The plaintiff can use the precedent of "Perre v Apand Pty Ltd", 1999 here. In this case, a potato crisp manufacturing company had sent bacteria-affected seeds for potato plantation to the farmers of South Africa (Luntz, 2007). The affected potatoes did not buy from the farmers later on as the Australian Law prohibited the imports. "The High Court of Australia" found Apan to have a duty of care toward the farmers and the cause of financial injury to them has been the negligence of Apand (Heinonline.org, 2022).
"Proximity cause" in the language of the law is an event that is linked with an injury. In tort, in case the proximity cause is proved the defendant is held liable. In the case of negligence, the proximity cause plays a vital role and must be proven to prove the case against the defendant. The plaintiff, in this case, needs to prove the injury of Casey would not have occurred without the actions of the defendant to prove Darcy Constructions liable. The reason for the injury has only been the actions of the defendant and nothing else needs to be proven.
Darcy Constructions, on the contrary, needs to prove that the actions of the construction company or the workers are not responsible for Casey's harm. In this case, the defendant can use the precedent of "Amaca Pty Ltd v Ellis", 2010, where the defendant has been proven not guilty of negligence as the proximity cause for injury of the plaintiff has failed to be proven in the High Court of Australia (Informit.org, 2022).
Casey in this case has suffered from a head injury due to the collision took place in the construction site. She had to spend a month lying in the hospital bed and now she cannot continue her education anymore. Proving the harm and injury cannot be heard by the plaintiff in this case. On the contrary the, the defendant cannot deny the event with the help of any evidence in the court.
Part 2: Property Law Case Study
As per the information provided by the present owner of the property to Michael, they bought the property for further expansion; however, due to the occurrence of unexpected events, they are now selling the property. The owners have taken a loan to purchase the property, that needs to be repaid and the owners are selling the property to repay the loan. In Australia, every owner has the right to sell his or her property at any time on her wish and any person can buy property at any time (Gov.au, 2022). The Property Laws of Australia grant the right to sell the property to the owners.
In this case, a statement from the vendor must have been presented to Michael before the sale takes place. This statement needs to be prepared by the attorney of the present owner. The statement needs to attest by the current owners and then it needs to be presented to Michael before the transaction of the sale takes place. Michael can review the statement by any expert or by his attorney. The statement needs to include every information related to the property such as its title, the agreements related to the property, mortgages (in case any mortgage is present), outgoings (rates), and zoning (Cho et al. 2021). Any information about the state of the property needs not be included in the statement. A certificate of total needs to be provided with the statement that is a detailed account of the property
The current owners imposed a condition on Michael that a retirement home will be built on one story so that the agenda of the owners for buying the land can be preserved. However, once the property is sold the current owners do not have any right over the property and hence cannot decide how the property will be used after the sale. If the matter had been related to the growth of vegetation the current owners could have shared their view as legal protection of trees is available in Australia that increases with the height of the tree (Gov.au, 2022a). "The Land and Environment Court of The New South Wales" has opined in a number of different cases under the Trees Act about this. However, no related legislation or precedent can be found in Australia to support this condition of the current owners.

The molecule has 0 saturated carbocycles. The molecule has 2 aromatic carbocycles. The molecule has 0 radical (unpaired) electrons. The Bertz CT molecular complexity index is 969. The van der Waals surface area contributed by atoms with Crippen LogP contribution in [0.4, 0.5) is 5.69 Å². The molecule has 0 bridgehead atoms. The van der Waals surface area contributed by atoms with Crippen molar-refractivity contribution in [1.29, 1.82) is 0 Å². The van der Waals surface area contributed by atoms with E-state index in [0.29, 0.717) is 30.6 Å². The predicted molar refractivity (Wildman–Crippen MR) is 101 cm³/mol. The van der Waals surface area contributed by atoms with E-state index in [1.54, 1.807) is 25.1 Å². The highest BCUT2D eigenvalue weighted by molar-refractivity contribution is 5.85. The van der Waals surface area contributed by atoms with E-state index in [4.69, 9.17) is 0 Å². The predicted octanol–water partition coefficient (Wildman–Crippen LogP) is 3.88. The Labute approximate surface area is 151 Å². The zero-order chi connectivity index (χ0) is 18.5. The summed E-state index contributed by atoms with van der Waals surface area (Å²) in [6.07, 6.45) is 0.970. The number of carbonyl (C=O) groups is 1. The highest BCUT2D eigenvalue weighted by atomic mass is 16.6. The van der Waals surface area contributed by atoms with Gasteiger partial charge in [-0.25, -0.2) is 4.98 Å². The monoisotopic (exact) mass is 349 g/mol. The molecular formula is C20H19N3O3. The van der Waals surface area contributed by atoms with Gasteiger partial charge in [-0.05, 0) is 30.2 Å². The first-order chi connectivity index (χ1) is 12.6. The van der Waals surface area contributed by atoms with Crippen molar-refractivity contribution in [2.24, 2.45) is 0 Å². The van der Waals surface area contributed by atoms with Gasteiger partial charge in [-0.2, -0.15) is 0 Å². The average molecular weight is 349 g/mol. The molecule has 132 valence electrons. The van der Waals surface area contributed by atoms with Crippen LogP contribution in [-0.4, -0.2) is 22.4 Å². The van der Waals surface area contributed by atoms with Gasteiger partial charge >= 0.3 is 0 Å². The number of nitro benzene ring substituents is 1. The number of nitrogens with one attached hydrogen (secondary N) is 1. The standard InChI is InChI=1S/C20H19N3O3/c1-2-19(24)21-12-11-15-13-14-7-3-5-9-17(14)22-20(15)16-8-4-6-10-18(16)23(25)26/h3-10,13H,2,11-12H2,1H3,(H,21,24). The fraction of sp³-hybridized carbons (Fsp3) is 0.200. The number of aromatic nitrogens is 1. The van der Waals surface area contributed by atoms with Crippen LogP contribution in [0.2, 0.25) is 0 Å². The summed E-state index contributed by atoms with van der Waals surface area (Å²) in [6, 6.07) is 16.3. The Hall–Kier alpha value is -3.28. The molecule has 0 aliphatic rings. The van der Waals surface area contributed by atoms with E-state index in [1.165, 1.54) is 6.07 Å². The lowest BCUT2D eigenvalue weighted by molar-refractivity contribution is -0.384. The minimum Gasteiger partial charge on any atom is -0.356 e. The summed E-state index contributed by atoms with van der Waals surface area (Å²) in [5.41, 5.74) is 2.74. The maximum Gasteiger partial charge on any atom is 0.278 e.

One of the neighbors of the property has informed Michael that the right of way across the property is held by them for the purpose of maintaining their own property that is situated beside the property to be sold. Neighbors can ask for permission from Michael to pass through the property and Michael has to permit it as maintenance is the legal right of the neighbors Gov.au (2022c). Courts in such cases pass decrees for making a driveway that can help the access to the property of both parties from the backside. In that case, also Michael will have to give space from his property for making the driveway.
Generally, people who have been allowed access to the property in another property for a particular purpose often forget that the original owner of the property is someone else. They often forget they cannot occupy it or use it in the way they want. A notable decay in such properties can be seen as compared to other privately owned properties. In this case, Michael and the neighbors need to agree that they can use each other’s property as only a passway for the maintenance of their own property and no harm to the property will be caused cautiously by them in each other’s property.
This is going to cause the development of the property, as well as the passway, to need to be there for the neighbors. The design will be always made on allowing space for a neighbor's pass way (Yanotti, 2021). Hence, the expansion cannot take place freely under the circumstances of the current case. As per the rules of “The Rights of Way” Michael can never ignore the legal rights of the neighbor and make new developments in the property ignoring the passway of the neighbors.